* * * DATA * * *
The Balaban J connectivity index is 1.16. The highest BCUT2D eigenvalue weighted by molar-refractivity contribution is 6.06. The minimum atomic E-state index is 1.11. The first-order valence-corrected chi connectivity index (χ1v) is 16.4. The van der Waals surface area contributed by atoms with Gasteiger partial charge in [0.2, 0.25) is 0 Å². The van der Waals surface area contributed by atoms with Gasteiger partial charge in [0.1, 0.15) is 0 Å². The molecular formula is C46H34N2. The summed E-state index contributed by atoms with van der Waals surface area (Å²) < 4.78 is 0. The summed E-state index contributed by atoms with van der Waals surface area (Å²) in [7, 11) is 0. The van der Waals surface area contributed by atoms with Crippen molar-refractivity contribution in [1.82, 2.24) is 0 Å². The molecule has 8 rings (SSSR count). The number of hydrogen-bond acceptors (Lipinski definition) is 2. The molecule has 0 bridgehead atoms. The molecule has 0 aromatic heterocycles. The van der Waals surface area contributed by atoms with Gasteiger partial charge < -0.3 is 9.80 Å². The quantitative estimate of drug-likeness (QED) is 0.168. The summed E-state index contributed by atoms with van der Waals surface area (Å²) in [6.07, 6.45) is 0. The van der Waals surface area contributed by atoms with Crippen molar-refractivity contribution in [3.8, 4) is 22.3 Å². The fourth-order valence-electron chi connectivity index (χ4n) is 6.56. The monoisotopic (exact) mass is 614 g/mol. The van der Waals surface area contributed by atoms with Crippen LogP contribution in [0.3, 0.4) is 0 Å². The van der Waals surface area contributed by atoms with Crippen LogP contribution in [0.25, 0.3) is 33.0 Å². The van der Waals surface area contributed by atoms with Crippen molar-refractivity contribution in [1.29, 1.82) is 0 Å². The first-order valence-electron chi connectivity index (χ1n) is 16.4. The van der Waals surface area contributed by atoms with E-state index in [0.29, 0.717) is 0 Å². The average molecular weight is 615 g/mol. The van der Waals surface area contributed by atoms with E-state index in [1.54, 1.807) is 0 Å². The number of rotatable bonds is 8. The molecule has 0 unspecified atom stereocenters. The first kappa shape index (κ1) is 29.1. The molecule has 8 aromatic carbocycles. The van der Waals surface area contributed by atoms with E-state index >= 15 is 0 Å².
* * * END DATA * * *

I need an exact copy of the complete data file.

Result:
The Balaban J connectivity index is 1.16. The highest BCUT2D eigenvalue weighted by molar-refractivity contribution is 6.06. The minimum atomic E-state index is 1.11. The first-order valence-corrected chi connectivity index (χ1v) is 16.4. The van der Waals surface area contributed by atoms with Gasteiger partial charge in [0.2, 0.25) is 0 Å². The van der Waals surface area contributed by atoms with Gasteiger partial charge in [0.1, 0.15) is 0 Å². The molecular formula is C46H34N2. The summed E-state index contributed by atoms with van der Waals surface area (Å²) < 4.78 is 0. The summed E-state index contributed by atoms with van der Waals surface area (Å²) in [7, 11) is 0. The van der Waals surface area contributed by atoms with Crippen molar-refractivity contribution in [1.82, 2.24) is 0 Å². The molecule has 8 rings (SSSR count). The number of hydrogen-bond acceptors (Lipinski definition) is 2. The molecule has 0 bridgehead atoms. The molecule has 0 aromatic heterocycles. The van der Waals surface area contributed by atoms with Gasteiger partial charge < -0.3 is 9.80 Å². The quantitative estimate of drug-likeness (QED) is 0.168. The summed E-state index contributed by atoms with van der Waals surface area (Å²) in [6.07, 6.45) is 0. The van der Waals surface area contributed by atoms with Crippen molar-refractivity contribution in [3.8, 4) is 22.3 Å². The fourth-order valence-electron chi connectivity index (χ4n) is 6.56. The monoisotopic (exact) mass is 614 g/mol. The van der Waals surface area contributed by atoms with Crippen LogP contribution in [0.3, 0.4) is 0 Å². The van der Waals surface area contributed by atoms with Crippen LogP contribution in [0.25, 0.3) is 33.0 Å². The van der Waals surface area contributed by atoms with Crippen molar-refractivity contribution in [1.29, 1.82) is 0 Å². The first-order valence-electron chi connectivity index (χ1n) is 16.4. The van der Waals surface area contributed by atoms with E-state index in [0.29, 0.717) is 0 Å². The average molecular weight is 615 g/mol. The van der Waals surface area contributed by atoms with E-state index in [1.54, 1.807) is 0 Å². The number of rotatable bonds is 8. The molecule has 0 unspecified atom stereocenters. The first kappa shape index (κ1) is 29.1. The molecule has 8 aromatic carbocycles. The van der Waals surface area contributed by atoms with E-state index >= 15 is 0 Å².